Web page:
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Old 01-02-2017, 04:15 PM
 
Location: Southwest Washington State
21,856 posts, read 14,356,798 times
Reputation: 30712

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Quote:
Originally Posted by Escort Rider View Post
Born in 1944, I grew up at a time when smoking was ubiquitous. However, neither of my parents smoked. I took it up at age 18 and quit at age 28, which was hopefully soon enough to avoid any ill effects. Of course it would have been far better never to have started.

Physical activity is so important. I think the biggest fallacy is the thought "Oh well, I'm 70 now (or fill in some other age), so it's no longer important to go to the gym/exercise." That's when it's MOST important to continue. We need aerobic exercise, weights, and balance practice, such as yoga. I was doing pretty damn well until about three years ago, when I let it slide out of laziness. Today (January 1) I tried jogging. Oh, boy! I didn't use it, so I lost it. I will jog every day for the pitifully small time that I can, and it will come back. At some point, if we are too far gone, it may not ever come back!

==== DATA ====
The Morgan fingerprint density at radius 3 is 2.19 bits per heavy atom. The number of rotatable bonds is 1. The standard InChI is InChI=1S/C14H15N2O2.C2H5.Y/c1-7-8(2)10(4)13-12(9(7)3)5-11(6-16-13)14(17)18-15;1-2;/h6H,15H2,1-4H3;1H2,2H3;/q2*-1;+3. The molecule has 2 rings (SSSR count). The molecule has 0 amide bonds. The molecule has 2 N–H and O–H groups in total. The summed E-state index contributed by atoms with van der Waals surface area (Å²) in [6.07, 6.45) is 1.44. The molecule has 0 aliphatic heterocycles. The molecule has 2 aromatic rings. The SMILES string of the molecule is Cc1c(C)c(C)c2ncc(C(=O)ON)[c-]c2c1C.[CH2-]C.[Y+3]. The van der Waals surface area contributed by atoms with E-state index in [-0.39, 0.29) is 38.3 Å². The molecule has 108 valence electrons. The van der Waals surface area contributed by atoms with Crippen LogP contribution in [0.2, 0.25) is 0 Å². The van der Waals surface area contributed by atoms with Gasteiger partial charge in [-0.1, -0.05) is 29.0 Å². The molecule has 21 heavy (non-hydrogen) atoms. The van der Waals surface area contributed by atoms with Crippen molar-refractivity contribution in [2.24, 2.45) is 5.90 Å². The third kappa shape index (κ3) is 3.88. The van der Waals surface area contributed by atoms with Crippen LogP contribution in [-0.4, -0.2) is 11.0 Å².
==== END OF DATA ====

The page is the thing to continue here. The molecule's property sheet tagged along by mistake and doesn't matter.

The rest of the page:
I agree that keeping fit is important. I think that is the way we stay mobile. And it is hard for me to stay the course.
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Old 01-02-2017, 07:12 PM
 
1,185 posts, read 662,802 times
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Quote:
Originally Posted by silibran View Post
I agree that keeping fit is important. I think that is the way we stay mobile. And it is hard for me to stay the course.
Me, too. I am determined to walk at least a mile 5 days a week and chugged away on the treadmill today. I stuck to that schedule until last year (got lazy) and only walked in good weather. Gained 10 lbs. sadly. Don't really enjoy the treadmill but I watch TV and get through it. I prefer walking outdoors when the weather cooperates. I also do exercises for about 15 minutes each day.

My parents both lived to 95 in good shape until the very last weeks and several relatives lived to 97-102. I remember my great-aunt would read the New York Times and quizz me on current events.